Chegutu

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Chegutu
Coat of arms of Chegutu
Coat of arms
Chegutu is located in Zimbabwe
Chegutu
Chegutu
Coordinates: 18°08′24″S 30°09′00″E / 18.14000°S 30.15000°E / -18.14000; 30.15000Coordinates: 18°08′24″S 30°09′00″E / 18.14000°S 30.15000°E / -18.14000; 30.15000
Country Zimbabwe
Province Mashonaland West
District Chegutu District
City Chegutu Municipality
Elevation 1,180 m (3,870 ft)
Population (2012)
 • Total 50,590
Time zone CAT (UTC+2)
 • Summer (DST) CEST (UTC+1)
Climate Cwa

Chegutu (formerly Hartley) is a town in Mashonaland West Province, Zimbabwe.

Location[edit]

The town is located in Chegutu District, Mashonaland West, in central northern Zimbabwe. It lies in the Hartley Hills 107 kilometres (66 mi), southwest of the capital Harare at an altitude of 1,180 metres (3,870 ft) above sea level.[1]

Population[edit]

The 1982 population census recorded 19,621 inhabitants,[1] rising to 30,122 by 1992.[2] The population was estimated at 36,000 in 2002.[citation needed] By 2012 it had grown to 50,590 inhabitants.[3]

Transportation[edit]

Chegutu lies on the A5 highway between Harare and Bulawayo. It is also on the railway line between the two cities. Secondary roads link it to Chinhoyi, Chakari and the Mhondoro communal lands.[1]

Climate[edit]

Annual rainfall in Chegutu averages 775 millimetres (30.5 in). The town's mean temperatures vary between 23 °C in the hottest month to 14 °C in the coldest.[1]

Economy[edit]

Chegutu is the commercial and administrative centre of the surrounding district. Having been established as a mining settlement by gold prospectors, mining for gold and nickel remains important in the area. Its agricultural economy was developed significantly after the Second World War, with maize and cotton becoming major crops. One of Zimbabwe's largest textile mills was established there. Wheat is grown with the aid of irrigation from the nearby Mupfure River, and cattle rearing is also a significant activity. The Cotton and Grain Marketing Boards established depots in Chegutu for cotton and grain respectively, and by 1984 sixteen grain silos had been built in the town for the bulk storage and delivery of grain.[1]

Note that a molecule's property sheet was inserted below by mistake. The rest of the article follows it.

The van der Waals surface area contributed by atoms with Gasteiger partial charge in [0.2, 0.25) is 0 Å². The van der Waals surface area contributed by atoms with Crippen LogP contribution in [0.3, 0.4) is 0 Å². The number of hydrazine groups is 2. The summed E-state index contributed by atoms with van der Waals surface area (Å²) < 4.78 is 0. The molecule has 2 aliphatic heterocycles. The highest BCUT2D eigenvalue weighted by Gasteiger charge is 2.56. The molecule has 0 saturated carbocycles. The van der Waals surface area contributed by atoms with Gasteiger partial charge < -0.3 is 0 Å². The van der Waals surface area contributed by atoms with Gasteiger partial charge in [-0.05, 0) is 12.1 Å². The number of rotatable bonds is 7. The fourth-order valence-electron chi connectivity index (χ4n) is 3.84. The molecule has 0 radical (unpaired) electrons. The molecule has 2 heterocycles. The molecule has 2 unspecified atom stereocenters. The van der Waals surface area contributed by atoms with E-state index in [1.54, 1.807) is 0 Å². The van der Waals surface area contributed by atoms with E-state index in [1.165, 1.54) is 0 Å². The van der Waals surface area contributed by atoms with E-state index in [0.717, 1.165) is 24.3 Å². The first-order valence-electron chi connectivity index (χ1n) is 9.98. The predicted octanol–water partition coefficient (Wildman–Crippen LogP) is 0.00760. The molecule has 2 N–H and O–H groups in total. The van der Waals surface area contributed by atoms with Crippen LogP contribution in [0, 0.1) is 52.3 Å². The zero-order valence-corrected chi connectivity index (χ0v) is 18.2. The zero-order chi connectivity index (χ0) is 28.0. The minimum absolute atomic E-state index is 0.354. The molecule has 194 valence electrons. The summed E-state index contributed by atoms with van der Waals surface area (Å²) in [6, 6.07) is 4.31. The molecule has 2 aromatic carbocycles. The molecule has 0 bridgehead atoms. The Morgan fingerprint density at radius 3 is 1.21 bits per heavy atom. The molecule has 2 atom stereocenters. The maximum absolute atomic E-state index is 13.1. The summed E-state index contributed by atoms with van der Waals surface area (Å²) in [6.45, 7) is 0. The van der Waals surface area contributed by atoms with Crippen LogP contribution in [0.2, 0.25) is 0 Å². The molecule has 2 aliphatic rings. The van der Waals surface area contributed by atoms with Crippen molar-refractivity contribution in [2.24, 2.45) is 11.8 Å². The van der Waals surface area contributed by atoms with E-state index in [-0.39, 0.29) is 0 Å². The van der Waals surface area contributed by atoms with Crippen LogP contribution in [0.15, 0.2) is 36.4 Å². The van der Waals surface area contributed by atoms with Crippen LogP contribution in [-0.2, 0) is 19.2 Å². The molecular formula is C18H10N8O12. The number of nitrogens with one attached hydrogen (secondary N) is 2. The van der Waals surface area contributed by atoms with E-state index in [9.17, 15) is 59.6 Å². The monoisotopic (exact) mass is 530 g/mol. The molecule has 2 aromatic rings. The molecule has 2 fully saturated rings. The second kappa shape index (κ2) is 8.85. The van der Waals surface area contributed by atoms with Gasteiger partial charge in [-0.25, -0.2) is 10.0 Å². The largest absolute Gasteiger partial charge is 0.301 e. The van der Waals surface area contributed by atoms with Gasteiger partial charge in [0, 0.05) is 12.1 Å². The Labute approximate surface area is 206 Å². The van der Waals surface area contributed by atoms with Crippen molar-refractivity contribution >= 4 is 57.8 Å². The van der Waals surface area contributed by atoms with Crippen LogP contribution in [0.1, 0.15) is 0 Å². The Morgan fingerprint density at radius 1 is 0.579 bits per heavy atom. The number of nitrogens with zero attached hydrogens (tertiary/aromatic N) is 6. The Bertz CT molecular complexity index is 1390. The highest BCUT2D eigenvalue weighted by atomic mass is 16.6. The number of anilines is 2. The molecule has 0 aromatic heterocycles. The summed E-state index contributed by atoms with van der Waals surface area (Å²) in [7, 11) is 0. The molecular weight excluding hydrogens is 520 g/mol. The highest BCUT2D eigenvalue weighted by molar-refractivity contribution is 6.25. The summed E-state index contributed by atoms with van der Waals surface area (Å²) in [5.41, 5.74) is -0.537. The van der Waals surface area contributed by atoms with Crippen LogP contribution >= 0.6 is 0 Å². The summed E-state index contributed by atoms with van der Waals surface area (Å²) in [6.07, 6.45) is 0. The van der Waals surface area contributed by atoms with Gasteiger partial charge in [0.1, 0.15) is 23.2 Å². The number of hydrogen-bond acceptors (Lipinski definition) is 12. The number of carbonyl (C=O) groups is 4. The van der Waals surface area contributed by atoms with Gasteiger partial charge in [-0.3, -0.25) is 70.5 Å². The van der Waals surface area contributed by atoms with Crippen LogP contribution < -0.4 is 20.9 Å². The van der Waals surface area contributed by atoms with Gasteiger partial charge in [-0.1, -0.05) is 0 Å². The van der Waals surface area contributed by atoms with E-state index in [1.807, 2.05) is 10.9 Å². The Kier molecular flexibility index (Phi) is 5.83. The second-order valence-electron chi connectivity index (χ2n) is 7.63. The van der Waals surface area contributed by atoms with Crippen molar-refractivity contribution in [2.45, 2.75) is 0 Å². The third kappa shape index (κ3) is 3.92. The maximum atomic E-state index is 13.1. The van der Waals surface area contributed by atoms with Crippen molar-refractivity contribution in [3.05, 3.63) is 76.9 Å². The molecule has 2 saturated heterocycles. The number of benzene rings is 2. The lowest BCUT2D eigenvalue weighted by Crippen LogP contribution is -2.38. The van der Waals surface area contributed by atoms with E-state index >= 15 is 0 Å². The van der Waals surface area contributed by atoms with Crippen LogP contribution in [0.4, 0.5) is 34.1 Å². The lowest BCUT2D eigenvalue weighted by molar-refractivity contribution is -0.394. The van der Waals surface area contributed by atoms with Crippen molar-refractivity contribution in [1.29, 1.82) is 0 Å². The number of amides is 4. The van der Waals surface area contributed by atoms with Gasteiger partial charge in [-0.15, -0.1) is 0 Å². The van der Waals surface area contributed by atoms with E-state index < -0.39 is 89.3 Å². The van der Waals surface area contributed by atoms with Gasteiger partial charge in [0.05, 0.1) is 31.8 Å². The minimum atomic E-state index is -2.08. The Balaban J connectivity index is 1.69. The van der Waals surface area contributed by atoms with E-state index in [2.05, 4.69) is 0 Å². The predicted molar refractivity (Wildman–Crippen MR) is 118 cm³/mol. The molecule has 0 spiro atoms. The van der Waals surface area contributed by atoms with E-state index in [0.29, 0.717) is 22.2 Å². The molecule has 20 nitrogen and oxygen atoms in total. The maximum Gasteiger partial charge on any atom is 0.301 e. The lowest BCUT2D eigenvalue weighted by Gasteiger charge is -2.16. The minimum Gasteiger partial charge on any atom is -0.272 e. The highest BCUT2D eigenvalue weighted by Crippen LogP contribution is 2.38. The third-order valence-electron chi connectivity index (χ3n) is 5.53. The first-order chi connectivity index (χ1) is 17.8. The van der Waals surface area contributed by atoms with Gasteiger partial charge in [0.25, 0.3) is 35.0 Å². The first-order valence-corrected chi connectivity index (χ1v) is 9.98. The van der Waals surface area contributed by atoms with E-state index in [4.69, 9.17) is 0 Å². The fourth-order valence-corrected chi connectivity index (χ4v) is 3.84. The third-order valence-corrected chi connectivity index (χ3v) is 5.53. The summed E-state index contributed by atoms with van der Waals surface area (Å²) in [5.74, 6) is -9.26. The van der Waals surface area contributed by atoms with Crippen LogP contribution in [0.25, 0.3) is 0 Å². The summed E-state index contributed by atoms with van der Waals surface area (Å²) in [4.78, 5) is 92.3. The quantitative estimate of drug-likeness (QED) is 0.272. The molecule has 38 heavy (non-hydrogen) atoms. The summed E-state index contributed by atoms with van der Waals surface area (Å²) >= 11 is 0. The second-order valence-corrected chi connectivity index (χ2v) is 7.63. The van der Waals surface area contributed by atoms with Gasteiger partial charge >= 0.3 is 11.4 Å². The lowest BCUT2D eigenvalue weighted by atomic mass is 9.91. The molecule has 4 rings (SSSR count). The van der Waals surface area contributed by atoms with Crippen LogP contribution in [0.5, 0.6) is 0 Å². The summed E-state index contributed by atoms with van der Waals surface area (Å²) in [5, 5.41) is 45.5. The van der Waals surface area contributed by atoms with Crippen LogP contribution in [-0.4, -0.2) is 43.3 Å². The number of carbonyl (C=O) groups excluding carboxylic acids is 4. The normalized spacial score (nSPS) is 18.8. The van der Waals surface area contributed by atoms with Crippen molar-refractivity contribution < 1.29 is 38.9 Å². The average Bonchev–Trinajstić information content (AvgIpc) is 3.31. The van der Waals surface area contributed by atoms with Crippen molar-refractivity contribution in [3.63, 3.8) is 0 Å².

The town has 12 large grain silos, each capable of holding 5,000 tons of grain, but most are unused.[4]

Shopping[edit]

The two major stores in Chegutu are TM SupermarketPick n Pay Stores and OK Zimbabwe Limited. Some of the popular stores include Zapalala, Denmag and MJ Stores. Just like most towns in Zimbabwe, vending is hype in Chegutu. Vendors sell wares from clothes to fruits and vegetables. The traditional shops like OK Zimbabwe and TM Pick & Pay have point of sale terminals and Ecocash merchant codes. The prices of most commodities does not significantly differ from those in Harare. Prolific shops like Edgars, Topics and Number One have also established their presence in Chegutu. Teachers Furniture, Coloursel and TV Sales and Homes make up the furniture stores found in the town. There are four service stations; Total Service Station, Engen, Zuva Service Station; all situated along Harare-Bulawayo High-way.

Schools[edit]